These classic recordings need little comment from me on artistic grounds. Heifetz's account of the Mendelssohn never has been bettered for sheer dazzling virtuosity, and although the Beethoven is more controversial (some find it "cold"), I love its unaffected, truly classical purity. Besides, you also get Munch and the Boston Symphony, no mean bonus. It's interesting to compare the two performances in multichannel sound, since the Beethoven is two-track, while the Mendelssohn offers three.
All are equal before the work, before the mysteries of a score; this was Claudio Abbados heart-felt conviction. For him, the willingness to be open to one another and to the independent life of musical processes was the only prerequisite for making music. In the live performances documented here for the first time, Abbado could be sure of the devotion of these world-class artists: the LUCERNE FESTIVAL ORCHESTRA, the sopranos Christine Schäfer and Juliane Banse, as well as the actor Bruno Ganz. They shared his credo of listening togetherness (Die ZEIT) that made possible those precious moments of musical truth toward which this great conductor strove throughout his life.
To celebrate the 40th anniversary of Otto Klemperer s death, EMI Classics pays tribute to the incomparable conductor with the release of an extensive edition of 11 luxurious yet affordably-priced boxsets. The second edition of three is available this January. Klemperer Edition: Concertos is a 6-CD set presents a comprehensive survey of Klemperer s renowned conducting of concertos. Although Klemperer had primarily been contracted to provide orchestral music for the EMI Classics catalog there were soloists who benefitted from his presence in recording concertos.
With his very own “mysterious seductive power and legendary elegance” (Le Monde), Claudio Abbado opened for the last time the LUCERNE FESTIVAL in the summer of 2013. Only a few months later, the world had to bid farewell to a monumental artist, humanist, great conductor and orchestra founder. Even in the concert itself, documented here, lived a moment of farewell, as the three great works performed tell of the transience of life. The centerpiece of the Eroica is the funeral march revealing “abysses of shattering dimension” - an “intense experience” (Neue Zürcher Zeitung). This record, the last audio-visual documentation of his work, captures once again the extraordinary atmosphere of “vibrant emotionality” that always emerged when Abbado created music with his “orchestra of friends”.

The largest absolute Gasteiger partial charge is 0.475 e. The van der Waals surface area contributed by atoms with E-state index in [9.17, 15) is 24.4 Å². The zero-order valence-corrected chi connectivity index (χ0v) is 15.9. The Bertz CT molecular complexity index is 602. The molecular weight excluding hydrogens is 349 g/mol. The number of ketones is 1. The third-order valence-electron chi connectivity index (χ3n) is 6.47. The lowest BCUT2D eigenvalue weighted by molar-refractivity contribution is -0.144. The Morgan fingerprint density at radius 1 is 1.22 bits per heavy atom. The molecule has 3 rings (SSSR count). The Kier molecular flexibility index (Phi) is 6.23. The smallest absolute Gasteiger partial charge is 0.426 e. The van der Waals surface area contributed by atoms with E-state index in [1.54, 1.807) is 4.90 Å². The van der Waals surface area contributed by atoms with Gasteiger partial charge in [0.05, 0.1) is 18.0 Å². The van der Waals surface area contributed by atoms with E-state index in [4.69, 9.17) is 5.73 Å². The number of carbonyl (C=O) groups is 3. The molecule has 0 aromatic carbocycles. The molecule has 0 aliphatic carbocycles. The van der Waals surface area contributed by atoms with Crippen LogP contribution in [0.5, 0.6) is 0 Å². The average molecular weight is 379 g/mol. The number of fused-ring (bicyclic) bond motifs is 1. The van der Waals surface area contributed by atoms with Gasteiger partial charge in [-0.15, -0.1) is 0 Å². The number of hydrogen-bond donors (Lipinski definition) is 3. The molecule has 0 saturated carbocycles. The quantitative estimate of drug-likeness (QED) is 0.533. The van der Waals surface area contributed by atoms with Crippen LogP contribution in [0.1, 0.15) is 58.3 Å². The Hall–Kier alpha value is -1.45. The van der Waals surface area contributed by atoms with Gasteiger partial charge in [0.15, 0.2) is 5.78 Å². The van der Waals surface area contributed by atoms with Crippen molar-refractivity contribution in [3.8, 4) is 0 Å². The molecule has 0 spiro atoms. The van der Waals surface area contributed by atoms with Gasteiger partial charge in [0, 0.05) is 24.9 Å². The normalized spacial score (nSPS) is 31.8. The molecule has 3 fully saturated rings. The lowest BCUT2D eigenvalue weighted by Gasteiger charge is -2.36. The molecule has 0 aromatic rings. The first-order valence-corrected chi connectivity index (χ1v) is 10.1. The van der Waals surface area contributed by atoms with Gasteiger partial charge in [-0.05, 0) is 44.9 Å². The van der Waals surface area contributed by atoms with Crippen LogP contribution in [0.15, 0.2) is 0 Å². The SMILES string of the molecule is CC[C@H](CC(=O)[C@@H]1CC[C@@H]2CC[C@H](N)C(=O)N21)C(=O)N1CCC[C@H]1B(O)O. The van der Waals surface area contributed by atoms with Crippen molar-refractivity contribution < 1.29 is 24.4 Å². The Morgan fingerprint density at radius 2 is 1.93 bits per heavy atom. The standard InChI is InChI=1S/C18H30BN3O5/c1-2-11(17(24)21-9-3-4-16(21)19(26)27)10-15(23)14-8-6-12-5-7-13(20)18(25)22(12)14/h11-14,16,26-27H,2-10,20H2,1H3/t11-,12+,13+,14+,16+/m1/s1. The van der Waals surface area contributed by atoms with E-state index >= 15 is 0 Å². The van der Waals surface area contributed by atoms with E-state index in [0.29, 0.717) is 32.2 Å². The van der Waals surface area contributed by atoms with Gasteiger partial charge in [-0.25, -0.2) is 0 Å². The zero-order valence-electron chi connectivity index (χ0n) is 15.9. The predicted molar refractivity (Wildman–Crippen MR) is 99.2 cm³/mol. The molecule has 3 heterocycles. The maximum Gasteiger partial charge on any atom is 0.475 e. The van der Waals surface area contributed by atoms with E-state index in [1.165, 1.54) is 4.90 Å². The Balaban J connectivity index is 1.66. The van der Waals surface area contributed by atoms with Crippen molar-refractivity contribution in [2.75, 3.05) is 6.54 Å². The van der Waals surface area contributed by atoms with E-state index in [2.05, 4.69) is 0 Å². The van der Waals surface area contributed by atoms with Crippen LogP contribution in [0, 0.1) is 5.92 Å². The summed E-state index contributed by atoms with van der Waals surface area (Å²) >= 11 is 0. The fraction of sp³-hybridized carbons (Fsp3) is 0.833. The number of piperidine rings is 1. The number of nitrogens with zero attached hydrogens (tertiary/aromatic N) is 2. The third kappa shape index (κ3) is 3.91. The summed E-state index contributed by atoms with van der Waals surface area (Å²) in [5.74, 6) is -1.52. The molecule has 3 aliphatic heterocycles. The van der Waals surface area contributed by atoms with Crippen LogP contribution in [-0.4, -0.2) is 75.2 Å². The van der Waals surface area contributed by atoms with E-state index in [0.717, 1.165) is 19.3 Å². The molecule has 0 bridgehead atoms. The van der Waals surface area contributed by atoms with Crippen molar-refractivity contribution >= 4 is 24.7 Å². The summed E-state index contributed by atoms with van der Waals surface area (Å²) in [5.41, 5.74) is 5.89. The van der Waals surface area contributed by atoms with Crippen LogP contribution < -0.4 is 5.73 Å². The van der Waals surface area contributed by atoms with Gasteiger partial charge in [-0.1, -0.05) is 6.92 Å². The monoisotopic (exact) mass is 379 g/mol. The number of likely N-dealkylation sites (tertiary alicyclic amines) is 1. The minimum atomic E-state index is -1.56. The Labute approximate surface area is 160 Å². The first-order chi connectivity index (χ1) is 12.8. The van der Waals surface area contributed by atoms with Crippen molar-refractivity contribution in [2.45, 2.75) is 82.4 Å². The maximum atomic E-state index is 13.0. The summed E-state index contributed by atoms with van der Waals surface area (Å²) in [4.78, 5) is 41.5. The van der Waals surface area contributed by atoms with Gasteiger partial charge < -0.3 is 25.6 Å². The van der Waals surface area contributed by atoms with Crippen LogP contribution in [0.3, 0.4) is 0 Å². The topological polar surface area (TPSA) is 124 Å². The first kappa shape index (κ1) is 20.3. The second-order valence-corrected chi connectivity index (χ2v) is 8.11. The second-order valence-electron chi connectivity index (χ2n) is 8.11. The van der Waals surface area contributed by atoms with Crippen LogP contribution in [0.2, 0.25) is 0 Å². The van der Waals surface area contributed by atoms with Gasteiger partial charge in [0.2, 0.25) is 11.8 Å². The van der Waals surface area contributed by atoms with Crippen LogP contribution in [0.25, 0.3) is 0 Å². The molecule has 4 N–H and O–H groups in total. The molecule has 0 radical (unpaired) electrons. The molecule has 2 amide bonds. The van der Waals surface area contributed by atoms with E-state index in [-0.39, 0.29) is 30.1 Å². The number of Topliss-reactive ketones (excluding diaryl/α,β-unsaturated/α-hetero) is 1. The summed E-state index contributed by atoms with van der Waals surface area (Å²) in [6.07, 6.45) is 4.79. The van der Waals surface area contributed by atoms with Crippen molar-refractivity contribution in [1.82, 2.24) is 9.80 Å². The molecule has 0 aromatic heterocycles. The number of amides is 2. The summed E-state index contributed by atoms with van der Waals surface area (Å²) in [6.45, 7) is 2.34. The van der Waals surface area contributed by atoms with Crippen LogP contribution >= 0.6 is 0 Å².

There are two really famous Beethoven violin sonatas, the Kreutzer and the Spring. The Kreutzer Sonata inspired the story by Leo Tolstoy, which in turn became the subject of Janácek's First String Quartet, so if you're into comparative studies in the arts, there's a thesis topic for you! The Spring Sonata was featured in Woody Allen's Love and Death, among other places. And perhaps most intriguingly of all, the scherzo of the late sonata, Op. 96, turns up quite clearly in the third movement of Mahler's Second Symphony.
Pianist David Breitman writes of his new release of Beethoven music for piano and cello: “I first became interested in historical keyboards as a piano student in Boston in the 1970s. Boston was then, and is still, an early music centre, and I had frequent opportunities to hear renaissance and baroque ensembles in concert. I eventually decided to take some harpsichord lessons with Robert Hill, freshly returned from Amsterdam where he had been studying with Gustav Leonhardt."
Equally acclaimed as a pianist and composer, Michael Brown has been described as ‘one of the most refined of all pianist-composers’ (International Piano) and ‘one of the leading figures in the current renaissance of performer-composers’ (The New York Times). His unique artistry is reflected in his creative approach to programming that often interweaves the classics with contemporary works and his own compositions.